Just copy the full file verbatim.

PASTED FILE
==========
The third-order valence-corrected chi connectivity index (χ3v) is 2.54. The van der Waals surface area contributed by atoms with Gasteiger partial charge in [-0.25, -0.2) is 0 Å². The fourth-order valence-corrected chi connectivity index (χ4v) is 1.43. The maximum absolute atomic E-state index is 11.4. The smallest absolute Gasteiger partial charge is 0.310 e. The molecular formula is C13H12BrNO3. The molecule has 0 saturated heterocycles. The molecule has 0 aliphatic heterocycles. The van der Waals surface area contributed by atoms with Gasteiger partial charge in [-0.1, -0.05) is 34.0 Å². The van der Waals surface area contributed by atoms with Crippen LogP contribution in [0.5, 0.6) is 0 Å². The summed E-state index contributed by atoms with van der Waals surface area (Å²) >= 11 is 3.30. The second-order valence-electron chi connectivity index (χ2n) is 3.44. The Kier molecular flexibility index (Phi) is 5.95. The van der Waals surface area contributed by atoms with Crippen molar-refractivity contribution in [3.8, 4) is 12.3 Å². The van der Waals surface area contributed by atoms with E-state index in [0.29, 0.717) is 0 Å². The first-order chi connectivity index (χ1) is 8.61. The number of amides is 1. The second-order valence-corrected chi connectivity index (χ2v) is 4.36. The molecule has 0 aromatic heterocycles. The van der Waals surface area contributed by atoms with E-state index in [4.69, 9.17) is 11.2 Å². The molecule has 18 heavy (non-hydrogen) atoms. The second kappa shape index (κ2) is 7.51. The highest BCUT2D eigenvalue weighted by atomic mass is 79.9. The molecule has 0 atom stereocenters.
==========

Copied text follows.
The third-order valence-corrected chi connectivity index (χ3v) is 2.54. The van der Waals surface area contributed by atoms with Gasteiger partial charge in [-0.25, -0.2) is 0 Å². The fourth-order valence-corrected chi connectivity index (χ4v) is 1.43. The maximum absolute atomic E-state index is 11.4. The smallest absolute Gasteiger partial charge is 0.310 e. The molecular formula is C13H12BrNO3. The molecule has 0 saturated heterocycles. The molecule has 0 aliphatic heterocycles. The van der Waals surface area contributed by atoms with Gasteiger partial charge in [-0.1, -0.05) is 34.0 Å². The van der Waals surface area contributed by atoms with Crippen LogP contribution in [0.5, 0.6) is 0 Å². The summed E-state index contributed by atoms with van der Waals surface area (Å²) >= 11 is 3.30. The second-order valence-electron chi connectivity index (χ2n) is 3.44. The Kier molecular flexibility index (Phi) is 5.95. The van der Waals surface area contributed by atoms with Crippen molar-refractivity contribution in [3.8, 4) is 12.3 Å². The van der Waals surface area contributed by atoms with E-state index in [0.29, 0.717) is 0 Å². The first-order chi connectivity index (χ1) is 8.61. The number of amides is 1. The second-order valence-corrected chi connectivity index (χ2v) is 4.36. The molecule has 0 aromatic heterocycles. The van der Waals surface area contributed by atoms with E-state index in [4.69, 9.17) is 11.2 Å². The molecule has 18 heavy (non-hydrogen) atoms. The second kappa shape index (κ2) is 7.51. The highest BCUT2D eigenvalue weighted by atomic mass is 79.9. The molecule has 0 atom stereocenters.